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Ticks and Beaches

May contain: slope, shoreline, water, nature, sea, ocean, and outdoors

Have you seen the news about “ticks at the beach”? Researchers found ticks throughout California, including in grass and chaparral near beaches. Read on to find out about ticks near beaches in San Mateo County.

While ticks can be found on grass and shrubs near the beach, there are no ticks waiting for you on the sand of the beach. Our District staff (and many people who live along the coast!) have found ticks in coastal habitats for many years. These include areas of Año Nuevo State Park, Half Moon Bay Coastal Trail, and Wavecrest Open Space Preserve. (You can check out our tick findings HERE.)  A little knowledge about ticks and their habitats can go a long way towards keeping you safe.

In San Mateo County, the ticks found in the summer are usually American dog ticks and Pacific Coast ticks. These two kinds of ticks don’t carry the Lyme disease germ. These large brown ticks are fairly tolerant of hot and dry conditions. They are common just about everywhere there is tall grass and can even be found on dune grasses at the edge of some beach parking lots. Click HERE to learn more about identifying ticks.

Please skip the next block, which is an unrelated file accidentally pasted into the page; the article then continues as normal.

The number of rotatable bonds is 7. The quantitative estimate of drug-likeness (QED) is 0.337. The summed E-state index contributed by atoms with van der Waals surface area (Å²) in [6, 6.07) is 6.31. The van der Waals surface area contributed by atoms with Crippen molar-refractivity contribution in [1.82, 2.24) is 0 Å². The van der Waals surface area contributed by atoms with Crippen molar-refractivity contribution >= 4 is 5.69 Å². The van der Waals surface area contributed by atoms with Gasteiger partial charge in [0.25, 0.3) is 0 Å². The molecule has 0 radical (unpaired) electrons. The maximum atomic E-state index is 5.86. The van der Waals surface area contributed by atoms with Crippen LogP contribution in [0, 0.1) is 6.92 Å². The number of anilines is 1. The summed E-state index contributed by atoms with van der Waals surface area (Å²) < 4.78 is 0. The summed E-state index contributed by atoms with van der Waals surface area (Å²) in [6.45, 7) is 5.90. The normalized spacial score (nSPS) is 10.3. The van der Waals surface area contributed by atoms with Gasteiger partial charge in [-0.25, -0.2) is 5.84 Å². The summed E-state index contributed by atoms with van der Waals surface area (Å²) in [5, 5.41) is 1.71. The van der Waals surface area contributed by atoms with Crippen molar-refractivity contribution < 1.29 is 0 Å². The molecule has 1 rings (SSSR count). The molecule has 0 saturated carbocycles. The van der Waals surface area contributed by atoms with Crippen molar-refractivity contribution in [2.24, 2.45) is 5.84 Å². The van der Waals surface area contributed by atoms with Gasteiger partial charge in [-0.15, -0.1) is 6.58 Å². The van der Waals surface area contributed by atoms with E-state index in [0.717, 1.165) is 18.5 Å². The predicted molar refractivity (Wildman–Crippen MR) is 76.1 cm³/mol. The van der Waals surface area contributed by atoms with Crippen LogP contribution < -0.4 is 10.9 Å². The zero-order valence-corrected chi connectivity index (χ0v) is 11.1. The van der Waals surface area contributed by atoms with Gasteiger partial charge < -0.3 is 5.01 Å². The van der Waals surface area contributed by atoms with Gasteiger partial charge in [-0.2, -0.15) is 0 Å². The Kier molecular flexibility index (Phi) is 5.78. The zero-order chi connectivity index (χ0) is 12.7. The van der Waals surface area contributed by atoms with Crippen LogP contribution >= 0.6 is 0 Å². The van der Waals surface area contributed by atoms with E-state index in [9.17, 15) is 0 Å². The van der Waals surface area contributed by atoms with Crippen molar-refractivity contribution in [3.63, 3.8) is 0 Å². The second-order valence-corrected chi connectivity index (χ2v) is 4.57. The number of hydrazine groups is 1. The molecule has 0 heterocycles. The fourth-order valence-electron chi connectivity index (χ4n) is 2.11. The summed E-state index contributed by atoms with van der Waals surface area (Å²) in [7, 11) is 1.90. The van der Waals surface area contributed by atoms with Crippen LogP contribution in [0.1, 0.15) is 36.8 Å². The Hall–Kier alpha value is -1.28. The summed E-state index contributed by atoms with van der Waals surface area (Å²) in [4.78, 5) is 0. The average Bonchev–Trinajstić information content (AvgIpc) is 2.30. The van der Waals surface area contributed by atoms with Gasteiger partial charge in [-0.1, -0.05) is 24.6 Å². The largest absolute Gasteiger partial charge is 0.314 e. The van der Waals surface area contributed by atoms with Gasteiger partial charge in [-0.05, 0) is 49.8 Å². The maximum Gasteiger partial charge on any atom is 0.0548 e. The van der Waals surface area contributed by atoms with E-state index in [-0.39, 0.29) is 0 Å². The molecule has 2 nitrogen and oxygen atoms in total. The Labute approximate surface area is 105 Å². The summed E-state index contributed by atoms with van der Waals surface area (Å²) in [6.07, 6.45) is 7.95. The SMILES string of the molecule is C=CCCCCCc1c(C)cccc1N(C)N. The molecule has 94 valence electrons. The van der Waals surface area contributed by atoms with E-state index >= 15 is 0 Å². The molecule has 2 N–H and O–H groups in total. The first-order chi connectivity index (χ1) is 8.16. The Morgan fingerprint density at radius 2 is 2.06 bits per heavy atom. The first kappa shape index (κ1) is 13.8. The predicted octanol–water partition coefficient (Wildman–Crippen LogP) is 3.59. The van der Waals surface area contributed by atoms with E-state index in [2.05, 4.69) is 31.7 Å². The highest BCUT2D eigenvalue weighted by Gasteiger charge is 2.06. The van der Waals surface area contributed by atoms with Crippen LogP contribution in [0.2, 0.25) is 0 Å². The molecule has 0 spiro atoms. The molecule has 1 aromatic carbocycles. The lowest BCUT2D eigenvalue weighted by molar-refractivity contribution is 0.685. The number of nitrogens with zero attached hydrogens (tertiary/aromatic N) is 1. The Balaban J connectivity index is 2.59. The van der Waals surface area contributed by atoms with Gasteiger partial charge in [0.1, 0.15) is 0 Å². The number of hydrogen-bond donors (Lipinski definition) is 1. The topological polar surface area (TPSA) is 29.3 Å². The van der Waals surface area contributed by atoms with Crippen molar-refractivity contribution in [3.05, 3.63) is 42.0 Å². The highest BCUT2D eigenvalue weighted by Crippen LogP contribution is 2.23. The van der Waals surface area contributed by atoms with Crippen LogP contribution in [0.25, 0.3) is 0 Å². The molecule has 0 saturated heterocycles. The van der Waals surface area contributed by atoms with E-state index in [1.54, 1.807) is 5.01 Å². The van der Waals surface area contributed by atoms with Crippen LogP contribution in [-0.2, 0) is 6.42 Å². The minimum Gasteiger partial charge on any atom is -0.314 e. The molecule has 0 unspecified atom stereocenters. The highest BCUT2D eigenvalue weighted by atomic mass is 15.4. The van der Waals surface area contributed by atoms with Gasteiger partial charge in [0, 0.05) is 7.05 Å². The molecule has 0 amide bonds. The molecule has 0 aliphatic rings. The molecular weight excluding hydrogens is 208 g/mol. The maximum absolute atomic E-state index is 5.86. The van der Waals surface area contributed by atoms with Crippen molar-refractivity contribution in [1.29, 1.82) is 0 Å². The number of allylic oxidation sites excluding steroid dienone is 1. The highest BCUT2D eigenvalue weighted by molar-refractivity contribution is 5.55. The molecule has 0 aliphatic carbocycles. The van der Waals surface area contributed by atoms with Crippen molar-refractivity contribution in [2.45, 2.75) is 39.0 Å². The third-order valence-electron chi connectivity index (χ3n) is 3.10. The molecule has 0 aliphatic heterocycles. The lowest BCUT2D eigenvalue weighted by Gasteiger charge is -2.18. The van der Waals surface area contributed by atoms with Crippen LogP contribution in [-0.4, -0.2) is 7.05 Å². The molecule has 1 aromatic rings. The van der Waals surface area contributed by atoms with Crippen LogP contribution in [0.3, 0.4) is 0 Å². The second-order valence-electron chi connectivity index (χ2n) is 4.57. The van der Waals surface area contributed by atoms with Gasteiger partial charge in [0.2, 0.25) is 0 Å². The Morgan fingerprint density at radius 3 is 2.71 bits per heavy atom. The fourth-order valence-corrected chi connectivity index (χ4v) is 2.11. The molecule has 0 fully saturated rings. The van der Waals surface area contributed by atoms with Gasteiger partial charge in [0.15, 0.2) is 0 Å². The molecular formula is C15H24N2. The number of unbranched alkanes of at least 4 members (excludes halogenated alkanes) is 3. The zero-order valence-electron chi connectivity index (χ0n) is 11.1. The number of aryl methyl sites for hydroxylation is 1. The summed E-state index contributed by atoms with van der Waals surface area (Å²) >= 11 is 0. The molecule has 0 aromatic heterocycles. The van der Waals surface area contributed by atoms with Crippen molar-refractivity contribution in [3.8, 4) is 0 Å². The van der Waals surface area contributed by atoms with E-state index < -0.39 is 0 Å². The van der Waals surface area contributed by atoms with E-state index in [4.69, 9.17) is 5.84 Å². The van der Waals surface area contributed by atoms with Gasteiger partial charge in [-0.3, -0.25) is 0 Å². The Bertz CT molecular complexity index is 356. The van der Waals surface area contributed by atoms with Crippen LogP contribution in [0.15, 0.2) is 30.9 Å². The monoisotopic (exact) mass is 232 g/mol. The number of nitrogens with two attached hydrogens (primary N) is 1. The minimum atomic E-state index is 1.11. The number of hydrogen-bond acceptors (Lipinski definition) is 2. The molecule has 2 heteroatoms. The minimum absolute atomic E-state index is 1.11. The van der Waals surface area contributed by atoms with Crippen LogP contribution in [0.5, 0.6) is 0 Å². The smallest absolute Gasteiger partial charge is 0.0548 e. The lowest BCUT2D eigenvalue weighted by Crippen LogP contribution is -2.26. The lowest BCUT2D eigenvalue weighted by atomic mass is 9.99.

In San Mateo County, the western black-legged tick is the tick that can spread Lyme disease. This tick is small, dark-colored, and usually found in tall grasses at the edge of trails. This tick can dry out quickly, and so it is usually active between November and April when the weather is not as dry. Sand is too hot and dry for this tick, but it may be on grass along the trails leading down to the shore. District tick testing has found the Lyme disease germ in less than 2% of adult ticks and 5% of nymphal ticks.

Follow these tips to stay tick-free during your next visit to the seaside:

  • Stay in the middle of the trail leading to and from the shore.
  • Avoid brushing up against any tall grasses that could be on either side of the trail.
  • Keep pets on a leash to try and keep them in the middle of the trail and from brushing against tall grass.
  • Once you are on the sand, you are in the clear!
  • When you get home, check yourself and pets for ticks. Check your scalp, armpits, back of the knee, or places where clothing pinches in like the sock line
  • If you find a tick on you, have no fear! They can be removed using a pair of tweezers or a tick removal tool such as a “tick key”.
  • Removing a tick quickly (i.e. within 24-48 hours of the bite) greatly reduces the risk of disease transmission.


Page last reviewed: March 6, 2024

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